Usually, red sky at morning means sailor take warning.  Here, it might mean 15 - 20 mph winds out of the bay.  Wind is a scarce commodity out on the ocean, in Mexico, and we motor more than sail.  But thank heaven we are at the head of Bahia Banderas and manage to get any breeze just to keep cool, from those mountains and later in the day, from the ocean.  We don't need no stinkin' air conditioning.....we can just go over to Starbucks if necessary.


Monday, March 3, 2014

Back in Banderas......

These photos were taken before our southing trip - but worth posting:  Lisa and Ailsa at a potluck on our boat. We borrowed the table from the Muelle Grille.

Lisa, Jon and Rodrigo.  Rodrigo sold his boat once he and his girl arrived here and it seems he may be part of selling I"O in San Diego.  Lisa and Jon are our parttime boat buddies in the past and we went south with them.  The continued on to Zihuatenejo and are having a great time at the Guitar Festival.

We call these African Tulip trees in Hawaii. Spring has sprung here in the bay.

Who knows if these dreams are  dead or just a cheap place for storage outside of La Cruz.  We wondered how the boat got here.

Return to Tenacatita


At the very top of the hotel is the "secret" pool - we are sad to leave, but want to get back to Nuevo so Alan does not get stranded on the highway waiting for a bus.  The harbor master's office is to the extreme right, and he spent quite a bit of time telling Robert how he wants to attract more cruisers.  Why they have such high rates in the winter season is a mystery.  Summer rates are $8.50/.ft - which would be about $400 for I'O.  Given the buggy atmosphere in the late afternoon, it would not be a happy surpise to come back in the fall.
Robert is getting ready to take the dogs to their favorite beach.  The water is so clear and warm, in comparison to Nuevo we don't really want to leave.  The morning we left we heard more than one monkey chattering up a storm in the trees.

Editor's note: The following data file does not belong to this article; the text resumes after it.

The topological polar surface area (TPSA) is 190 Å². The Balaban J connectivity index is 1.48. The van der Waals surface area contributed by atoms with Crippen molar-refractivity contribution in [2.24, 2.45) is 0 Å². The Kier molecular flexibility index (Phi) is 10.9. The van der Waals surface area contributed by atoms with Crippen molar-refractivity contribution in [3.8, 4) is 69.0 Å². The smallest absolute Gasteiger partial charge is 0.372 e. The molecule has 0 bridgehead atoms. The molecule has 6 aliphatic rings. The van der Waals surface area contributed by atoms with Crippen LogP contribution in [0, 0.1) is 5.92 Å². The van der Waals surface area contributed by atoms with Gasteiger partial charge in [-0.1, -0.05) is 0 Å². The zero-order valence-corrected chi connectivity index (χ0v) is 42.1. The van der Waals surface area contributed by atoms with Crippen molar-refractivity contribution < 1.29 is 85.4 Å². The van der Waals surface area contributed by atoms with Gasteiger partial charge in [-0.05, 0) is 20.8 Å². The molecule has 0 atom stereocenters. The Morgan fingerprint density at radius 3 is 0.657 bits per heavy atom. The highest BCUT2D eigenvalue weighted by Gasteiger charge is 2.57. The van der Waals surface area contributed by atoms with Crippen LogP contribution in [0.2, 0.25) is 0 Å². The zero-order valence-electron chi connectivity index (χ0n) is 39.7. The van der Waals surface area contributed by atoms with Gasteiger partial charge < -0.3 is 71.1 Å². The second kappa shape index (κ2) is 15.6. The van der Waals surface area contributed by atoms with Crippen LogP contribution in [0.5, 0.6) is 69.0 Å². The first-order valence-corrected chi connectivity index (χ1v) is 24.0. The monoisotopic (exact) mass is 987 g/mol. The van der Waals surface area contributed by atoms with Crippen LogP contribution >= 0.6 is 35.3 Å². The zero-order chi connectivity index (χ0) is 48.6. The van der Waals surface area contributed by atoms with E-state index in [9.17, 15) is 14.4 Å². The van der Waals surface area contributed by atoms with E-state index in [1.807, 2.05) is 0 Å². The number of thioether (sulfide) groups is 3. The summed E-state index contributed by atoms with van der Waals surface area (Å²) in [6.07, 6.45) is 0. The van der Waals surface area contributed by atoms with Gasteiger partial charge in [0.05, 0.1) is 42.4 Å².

Good dog beach is to the right of Robert.  These last two photos were taken by a special camera by Jon on Molly J.

Wednesday, February 26, 2014

Not the greatest trip north

Leaving Tenacatita Bay for the slog north.  As we are going to sell the boat, this is a good memory of a magic place.  The water was clear and warm, lots of good friends here, and dolphins come to visit.  Good Dog Beach taught Cooper to swim and us about beach landings with the dinghy wheels.  We were greeted by SnapDragon -  Russ came up to the boat and surprised us.  Raymond had run out of water, cigarettes and beer - we know what he considered important.  Ahhh.  We will miss this place and remember it when in awful traffic and dealing with tension of life in the US.


Back in our slip in Nuevo, tired and happy.   The dogs had their bunk in the main salon fixed so that they would be protected:  pillows all around.  I slept with them for a bit and then Alan and I relieved Robert while we were off Cabo Corriented.  Robert said that at one point he was making two knots north, but when we turned towards the Bay, we managed four plus.
Both Alan and I felt we were seeing things( hoping to, really) as it was to be another six hours to get to our slip.  Cold fifteen knots blew out of the Bay up until 100 knots off the breakwater.  Then Robert rebuilt the head.  Three bad things happened in the last 24 hours, perhaps to balance the benificence of Barra/Tenacatita:  the head crapped out (no pun intended), the safety rail (freshly redone) broke, and the freezer gave up the ghost.

Home are the sailors or home at Tacos Muelle.  Hooray.  Too tired to deal withe cooking all the food in the freezer, and celebrating that the head is working again.  Robert is a miracle worker.

Saturday, February 22, 2014

More Barra.....

Color is everywhere and when you add in the myriad colors of the ocean, the clouds and the people, it is exhilirating.

The rugs are woven in Oaxaca and seem to be everywhere.  We even own a few, but the rugs collect dog hair and in our house, they are out of sight.  We enjoy them in the markets.  What seems very much capitalism is the influx of fabrics from Bali, India and such. 

The dome is ubiquitous - and seems to be more  Arab than Spanish.  Moorish influence?  The plants are very much the same as Hawaii and often make me homesick.

The secret pool at the top of the Isla Grande Hotel.  The governor's suite is behind us.  The lower pools are full of crazy gringos, brains melted in the heat and fried by the potent margaritas.  We go here to get cool and find the hidden towels and dream of the governor's visit.  Nah.  We head back to our hot boats and swish off with the hose.